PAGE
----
Along with energy-efficiency initiatives, low-carbon energy is an important part of our approach to reducing GHG emissions from electricity consumption. We leverage low-carbon energy sources as well as carbon offsets2 in our efforts to reduce emissions from our global corporate GHG inventory.
Renewable and Low-Carbon Energy
As a global company, we operate in many different energy and renewables markets. Opportunities for using renewable energy vary greatly from country to country and even within regions. Additionally, for TJX, onsite, renewable electricity-generation opportunities are limited as we typically do not build or own our stores. We have regional strategies to support our efforts, and subject matter experts review opportunities, deal structures, and procurement strategies that are currently available in their local marketplaces. They continue to evaluate alternative energy solutions and purchasing opportunities for our facilities, taking into account the economic and operational feasibility of projects. Some examples of our current sourcing strategies include:
Wholesale power purchase agreements
On-site power purchase agreements
Electricity supply contracts
Renewable energy credits
In 2019, we sourced over 290 million kilowatt-hours of renewable energy in total, generated from a variety of technologies. In the U.S. and Canada, our approach to renewable energy includes installing solar panels on select buildings, contracting with utilities for renewables, and purchasing renewable energy credits from national, new-renewable facilities. Our renewable energy strategies and low-carbon energy purchases in 2019 enabled us to reduce our Scope 2 market-based GHG inventory by more than 150,000 metric tons of CO2e.
TJX leases the vast majority of its stores, which limits our ability to generate renewable electricity on a broader scale. However, we have found opportunities in distribution centers that we own, and in other buildings where market conditions and landlord partnerships enable projects. In the U.S., specific efforts include solar panels installed on the roofs of select stores in New Jersey, Connecticut, New York, Massachusetts, and California and distribution centers in Arizona, Connecticut, and Nevada. We have seen positive results at our distribution centers in Phoenix and Tucson, where solar panels power about 35% and 20%, respectively, of the distribution center’s electricity consumption saving significant energy and an estimated $550,000 each year. We have also designed the roofs on our newer distribution centers to accommodate solar panels and have evaluated the potential for future use of solar panel installations at distribution centers and home offices. We believe these efforts position us well to expand our solar projects where it makes sense for the business in the future.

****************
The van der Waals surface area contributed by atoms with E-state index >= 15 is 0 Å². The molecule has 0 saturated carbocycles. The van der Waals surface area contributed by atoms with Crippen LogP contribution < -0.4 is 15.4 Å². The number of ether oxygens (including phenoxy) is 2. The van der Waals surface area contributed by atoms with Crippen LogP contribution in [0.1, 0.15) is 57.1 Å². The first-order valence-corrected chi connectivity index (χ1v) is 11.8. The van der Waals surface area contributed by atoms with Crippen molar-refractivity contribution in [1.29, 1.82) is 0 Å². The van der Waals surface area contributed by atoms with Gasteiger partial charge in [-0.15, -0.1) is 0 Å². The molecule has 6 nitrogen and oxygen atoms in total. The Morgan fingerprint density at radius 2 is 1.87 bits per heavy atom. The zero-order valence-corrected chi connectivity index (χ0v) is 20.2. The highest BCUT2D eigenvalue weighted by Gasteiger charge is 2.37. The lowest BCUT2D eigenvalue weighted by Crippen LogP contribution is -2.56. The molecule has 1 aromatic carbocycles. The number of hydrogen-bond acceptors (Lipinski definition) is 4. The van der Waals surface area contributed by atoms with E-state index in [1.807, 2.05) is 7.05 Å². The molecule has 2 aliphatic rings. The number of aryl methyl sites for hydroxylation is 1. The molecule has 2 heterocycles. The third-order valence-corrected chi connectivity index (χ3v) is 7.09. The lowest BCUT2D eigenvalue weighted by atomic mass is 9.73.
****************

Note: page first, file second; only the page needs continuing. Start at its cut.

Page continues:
In Canada, in 2019, we purchased renewable energy credits that reduced our Canadian electricity-related emissions by 87%. In Europe, our processing centers in Bergheim, Germany and Wroclaw, Poland utilize onsite energy generated through solar and geothermal technologies. In Ireland and Northern Ireland, we bought 100% renewable energy, and we have committed to significant renewable energy purchases in the U.K. in the future.
For the 2019 GHG inventory, TJX Canada purchased carbon offsets to cover its remaining operational emissions, including Scope 1 and certain Scope 3 emissions (from business travel and waste), as well as Scope 2 emissions not covered by renewable energy purchases.3 For our offset purchase, we chose a Verified Carbon Standard (VCS)-certified4 project known as the Darkwoods Forest Carbon Project, located in southeastern British Columbia. The project provides multiple conservation benefits, including protecting over 150,000 acres of forest and ensuring that natural habitats for wildlife are not disrupted.